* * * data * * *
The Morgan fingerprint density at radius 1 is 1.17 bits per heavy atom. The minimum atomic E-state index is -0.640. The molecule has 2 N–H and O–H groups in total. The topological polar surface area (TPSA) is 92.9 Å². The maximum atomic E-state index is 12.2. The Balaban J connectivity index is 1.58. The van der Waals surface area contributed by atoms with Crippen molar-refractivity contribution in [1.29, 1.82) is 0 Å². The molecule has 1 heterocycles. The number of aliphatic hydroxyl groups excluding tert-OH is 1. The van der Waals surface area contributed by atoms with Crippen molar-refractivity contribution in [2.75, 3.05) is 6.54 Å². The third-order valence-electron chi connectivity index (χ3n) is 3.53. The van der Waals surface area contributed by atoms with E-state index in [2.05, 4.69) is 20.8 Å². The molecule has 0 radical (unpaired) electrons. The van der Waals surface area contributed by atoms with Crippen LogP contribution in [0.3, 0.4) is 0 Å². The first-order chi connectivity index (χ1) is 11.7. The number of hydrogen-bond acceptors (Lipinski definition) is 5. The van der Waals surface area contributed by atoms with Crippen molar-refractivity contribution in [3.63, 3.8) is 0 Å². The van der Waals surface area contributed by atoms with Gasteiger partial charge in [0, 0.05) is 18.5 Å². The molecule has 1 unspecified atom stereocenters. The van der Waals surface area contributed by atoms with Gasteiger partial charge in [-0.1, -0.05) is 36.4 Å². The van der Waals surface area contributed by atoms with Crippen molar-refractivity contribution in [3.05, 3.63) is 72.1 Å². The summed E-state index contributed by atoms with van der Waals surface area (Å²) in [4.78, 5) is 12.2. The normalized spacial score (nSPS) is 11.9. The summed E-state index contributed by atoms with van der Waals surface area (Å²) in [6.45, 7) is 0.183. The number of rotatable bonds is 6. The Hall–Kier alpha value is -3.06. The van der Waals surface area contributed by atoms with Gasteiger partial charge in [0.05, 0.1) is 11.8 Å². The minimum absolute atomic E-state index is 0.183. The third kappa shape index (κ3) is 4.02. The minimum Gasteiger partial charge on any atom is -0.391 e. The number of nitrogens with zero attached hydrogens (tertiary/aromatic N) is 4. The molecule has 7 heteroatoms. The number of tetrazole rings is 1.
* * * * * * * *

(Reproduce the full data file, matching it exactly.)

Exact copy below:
The Morgan fingerprint density at radius 1 is 1.17 bits per heavy atom. The minimum atomic E-state index is -0.640. The molecule has 2 N–H and O–H groups in total. The topological polar surface area (TPSA) is 92.9 Å². The maximum atomic E-state index is 12.2. The Balaban J connectivity index is 1.58. The van der Waals surface area contributed by atoms with Crippen molar-refractivity contribution in [1.29, 1.82) is 0 Å². The molecule has 1 heterocycles. The number of aliphatic hydroxyl groups excluding tert-OH is 1. The van der Waals surface area contributed by atoms with Crippen molar-refractivity contribution in [2.75, 3.05) is 6.54 Å². The third-order valence-electron chi connectivity index (χ3n) is 3.53. The van der Waals surface area contributed by atoms with E-state index in [2.05, 4.69) is 20.8 Å². The molecule has 0 radical (unpaired) electrons. The van der Waals surface area contributed by atoms with Crippen LogP contribution in [0.3, 0.4) is 0 Å². The first-order chi connectivity index (χ1) is 11.7. The number of hydrogen-bond acceptors (Lipinski definition) is 5. The van der Waals surface area contributed by atoms with Crippen molar-refractivity contribution in [3.63, 3.8) is 0 Å². The van der Waals surface area contributed by atoms with Gasteiger partial charge in [0, 0.05) is 18.5 Å². The molecule has 1 unspecified atom stereocenters. The van der Waals surface area contributed by atoms with Gasteiger partial charge in [-0.1, -0.05) is 36.4 Å². The van der Waals surface area contributed by atoms with Crippen molar-refractivity contribution in [3.05, 3.63) is 72.1 Å². The summed E-state index contributed by atoms with van der Waals surface area (Å²) in [4.78, 5) is 12.2. The normalized spacial score (nSPS) is 11.9. The summed E-state index contributed by atoms with van der Waals surface area (Å²) in [6.45, 7) is 0.183. The number of rotatable bonds is 6. The Hall–Kier alpha value is -3.06. The van der Waals surface area contributed by atoms with Gasteiger partial charge in [0.05, 0.1) is 11.8 Å². The minimum absolute atomic E-state index is 0.183. The third kappa shape index (κ3) is 4.02. The minimum Gasteiger partial charge on any atom is -0.391 e. The number of nitrogens with zero attached hydrogens (tertiary/aromatic N) is 4. The molecule has 7 heteroatoms. The number of tetrazole rings is 1.